Ever Fallen in Love with a Buzzcock?
With songs like ‘Ever Fallen in Love (With Someone You Shouldn’t’ve)’, ‘Orgasm Addict’, ‘What Do I Get’ and ‘Why Can’t I Touch It’, Manchester punks The Buzzcocks – guided by frontman songwriter Pete Shelley – brought pop wit and art school angst to a UK genre not known for lyrical subtly.
Shelley’s solo career commenced with hit single ‘Homosapien’ in 1981, but The Buzzcocks have played on and off since 1989 and Andrew Shaw caught up with Shelley ahead of the band’s Brisbane gig at The Zoo this month...
Pete Shelley, when I first heard The Buzzcocks I thought you were writing songs about relationships with men, but that’s not necessarily the case is it?
No… I mean, sometimes on a personal level they’re about guys. But really, the universality of the songs is the reason why people take them to their heart. I didn’t actually write gender specificness into the lyrics, so people can apply it to any relationship they have. It’s always been my feeling that the feelings you have for the people and the affection and even the lust is something that isn’t really tied down to gender. It’s a bit more fluid.
As an artist is that something you do, universalise a personal experience?
I think so, yeah. It isn’t an attempt to be autobiographical. For me it’s something that people can see themselves in. And people say they are in a relationship and it’s not going to plan and the song says to them what they want to say. It’s a useful thing to have around.
‘Ever Fallen in Love (With Someone You Shouldn’t’ve)’ has a very long melodic line in the chorus. Did it start out as a slower song and get faster?
No, things are normally very fast when I do things. It’s an adrenalin rush song, you know, I had to get everything out. There’s no middle 8 or guitar solos, it’s quite compact and that’s what the spirit of punk was: getting back to three minute blasts of emotion.
You’ve said in the past rock and roll is about being aware and being a free thinker.
Well, initially it’s started by people who get together for shits and giggles and end up saying something that other people can relate to. It’s music of people for people.
I read where you said without Bowie there wouldn’t have been punk.
It was really that he drew together the strands. He brought to people’s attention things like William Burroughs and The Velvet Underground and Iggy Pop and The Stooges. Without his input producing [The Stooges’] Raw Power album and [Lou Reed’s] Transformer, both of those icons of punk would have gathered dust in the collective memory. It was always good reading a David Bowie interview because he’d have lots of leads to follow up on, things that he mentioned.
Was the scene in Manchester in the late Seventies accepting of punk ‘difference’?
Gay clubs were the one place, perhaps the only place, where we could go and meet; where people were dressing differently, they were expressing themselves not just as heavy rockers or things like that. It was very hard to go somewhere and not cause a fuss. But you could go in a gay club and no one would bat an eyelid about how you were dressed. They were used to, shall we say, the more flamboyant aspects of what punk was. And punk was more inclusive, there was room for girl bands that were actually saying something rather than standing there looking pretty.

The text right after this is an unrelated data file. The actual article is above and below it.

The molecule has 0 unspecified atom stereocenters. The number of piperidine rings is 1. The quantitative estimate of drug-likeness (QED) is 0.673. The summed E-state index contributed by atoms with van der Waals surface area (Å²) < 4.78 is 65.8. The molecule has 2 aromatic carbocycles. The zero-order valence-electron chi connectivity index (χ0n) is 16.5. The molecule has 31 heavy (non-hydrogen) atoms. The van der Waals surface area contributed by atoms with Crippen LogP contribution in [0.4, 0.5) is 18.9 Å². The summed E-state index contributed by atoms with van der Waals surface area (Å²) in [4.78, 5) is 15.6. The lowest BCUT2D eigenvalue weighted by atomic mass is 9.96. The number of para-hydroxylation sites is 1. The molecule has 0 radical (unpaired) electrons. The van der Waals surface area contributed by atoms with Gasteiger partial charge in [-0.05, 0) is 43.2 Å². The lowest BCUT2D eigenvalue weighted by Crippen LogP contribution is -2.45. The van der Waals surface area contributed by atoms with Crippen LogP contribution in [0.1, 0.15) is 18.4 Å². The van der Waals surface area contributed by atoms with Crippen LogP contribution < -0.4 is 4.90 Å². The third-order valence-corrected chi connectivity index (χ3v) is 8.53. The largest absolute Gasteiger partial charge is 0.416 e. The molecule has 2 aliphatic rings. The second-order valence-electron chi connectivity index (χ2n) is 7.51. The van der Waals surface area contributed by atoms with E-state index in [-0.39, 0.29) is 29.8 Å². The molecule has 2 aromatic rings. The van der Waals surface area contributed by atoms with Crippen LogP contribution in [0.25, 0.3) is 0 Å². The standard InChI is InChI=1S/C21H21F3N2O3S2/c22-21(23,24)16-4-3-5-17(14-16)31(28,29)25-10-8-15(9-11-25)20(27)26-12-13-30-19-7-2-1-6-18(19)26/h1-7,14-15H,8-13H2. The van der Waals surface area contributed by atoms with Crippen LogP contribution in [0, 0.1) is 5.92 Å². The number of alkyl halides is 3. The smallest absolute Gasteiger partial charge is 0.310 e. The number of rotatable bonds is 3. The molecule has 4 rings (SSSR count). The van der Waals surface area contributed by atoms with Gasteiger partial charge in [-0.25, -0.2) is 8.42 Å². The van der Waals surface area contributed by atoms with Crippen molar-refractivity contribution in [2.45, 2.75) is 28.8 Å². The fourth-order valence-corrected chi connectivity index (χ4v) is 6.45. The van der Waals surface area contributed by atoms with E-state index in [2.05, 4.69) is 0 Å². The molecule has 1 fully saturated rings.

I was involved in student politics at college and campaigning for rights of women and gays and lesbians and bisexuals – although being bisexual you didn’t get a look in in those days to be honest [laughs]. It was that level of activism. It was bringing people together in the common fight against injustice.
You said bisexuals didn’t get a look in, do you find that still happens?
It isn’t that I have personal experience of it happening. But then there was always the thing, ‘you’re neither one nor the other’, sitting on the fence and everything. But a lot of people are. Personally, I’ve had more sexual experiences with people who wouldn’t consider themselves to be gay at all – or bisexual. It isn’t a clear-cut thing. It’s fine if you’re lesbian or transgender and you want everyone to know about it, it’s all good and healthy and that’s what we need more of, people standing up for what they believe in. But some people aren’t that politically motivated, for some people it’s a secret passion. Not necessarily for fear of discrimination, although I’m sure that must come into it.
What are you playing at The Zoo show, will we get ‘Orgasm Addict’?
In 2009 we played the first two albums and people said, ‘why didn’t you play that song or why not that song’ – but it wasn’t on the two albums! This time we’re doing a greatest hits selection. Hopefully there’ll be enough there for people to play spot the favourite.
How do you feel up there singing those songs thirty-odd years on?
Really great, coz I’m not alone. I’ve got the band and they make a nice merry noise and we have a good time. And you’ve got things to look at in the audience, the people, and strange antics. It’s a charmed life really, it’s like a party every night and we’re the guests of honour.
Did you cop any flack for ‘Homosapien’? It was a bit of a departure from punk.
No, not really [laughs]. It didn’t get much airplay on Radio One [the line “homo superior in my interior” earned the track an unofficial banning by the BBC]. It did really well in Australia. It’s about ‘we’re all on this planet together so we might as well have as much fun as we can on it’.
The whole thing is very camp.
Oh that’s just me I’m afraid.
The Buzzcocks at The Zoo, 711 Ann St, Valley, Saturday, April 20, 2013. Bookings: thezoo.com.au
IMAGE: The Buzzcocks 2013: (from left) Chris Remington, Steve Diggle, Pete Shelley & Danny Farrant.